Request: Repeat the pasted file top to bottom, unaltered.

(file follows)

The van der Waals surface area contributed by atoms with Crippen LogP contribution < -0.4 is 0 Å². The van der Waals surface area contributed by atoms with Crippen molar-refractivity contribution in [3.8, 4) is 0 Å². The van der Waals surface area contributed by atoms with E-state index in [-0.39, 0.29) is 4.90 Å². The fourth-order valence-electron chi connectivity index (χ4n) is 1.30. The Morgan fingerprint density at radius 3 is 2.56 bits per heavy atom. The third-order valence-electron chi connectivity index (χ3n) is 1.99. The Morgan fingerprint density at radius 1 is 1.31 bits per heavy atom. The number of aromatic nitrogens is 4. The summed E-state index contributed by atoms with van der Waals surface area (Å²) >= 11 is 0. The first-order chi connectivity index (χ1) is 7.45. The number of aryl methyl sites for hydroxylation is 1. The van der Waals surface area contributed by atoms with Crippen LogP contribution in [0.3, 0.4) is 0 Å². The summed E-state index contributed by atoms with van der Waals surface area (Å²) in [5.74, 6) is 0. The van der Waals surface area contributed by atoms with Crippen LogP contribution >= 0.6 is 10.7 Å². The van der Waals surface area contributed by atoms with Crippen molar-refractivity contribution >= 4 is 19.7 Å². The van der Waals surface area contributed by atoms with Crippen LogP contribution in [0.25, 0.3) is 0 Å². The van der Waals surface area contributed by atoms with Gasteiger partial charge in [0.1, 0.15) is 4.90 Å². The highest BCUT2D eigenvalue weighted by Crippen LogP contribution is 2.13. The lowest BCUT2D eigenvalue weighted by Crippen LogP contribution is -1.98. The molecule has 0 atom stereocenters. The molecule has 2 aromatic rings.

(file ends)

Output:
The van der Waals surface area contributed by atoms with Crippen LogP contribution < -0.4 is 0 Å². The van der Waals surface area contributed by atoms with Crippen molar-refractivity contribution in [3.8, 4) is 0 Å². The van der Waals surface area contributed by atoms with E-state index in [-0.39, 0.29) is 4.90 Å². The fourth-order valence-electron chi connectivity index (χ4n) is 1.30. The Morgan fingerprint density at radius 3 is 2.56 bits per heavy atom. The third-order valence-electron chi connectivity index (χ3n) is 1.99. The Morgan fingerprint density at radius 1 is 1.31 bits per heavy atom. The number of aromatic nitrogens is 4. The summed E-state index contributed by atoms with van der Waals surface area (Å²) >= 11 is 0. The first-order chi connectivity index (χ1) is 7.45. The number of aryl methyl sites for hydroxylation is 1. The van der Waals surface area contributed by atoms with Crippen LogP contribution in [0.3, 0.4) is 0 Å². The summed E-state index contributed by atoms with van der Waals surface area (Å²) in [5.74, 6) is 0. The van der Waals surface area contributed by atoms with Crippen LogP contribution >= 0.6 is 10.7 Å². The van der Waals surface area contributed by atoms with Crippen molar-refractivity contribution >= 4 is 19.7 Å². The van der Waals surface area contributed by atoms with Crippen LogP contribution in [0.25, 0.3) is 0 Å². The van der Waals surface area contributed by atoms with Gasteiger partial charge in [0.1, 0.15) is 4.90 Å². The highest BCUT2D eigenvalue weighted by Crippen LogP contribution is 2.13. The lowest BCUT2D eigenvalue weighted by Crippen LogP contribution is -1.98. The molecule has 0 atom stereocenters. The molecule has 2 aromatic rings.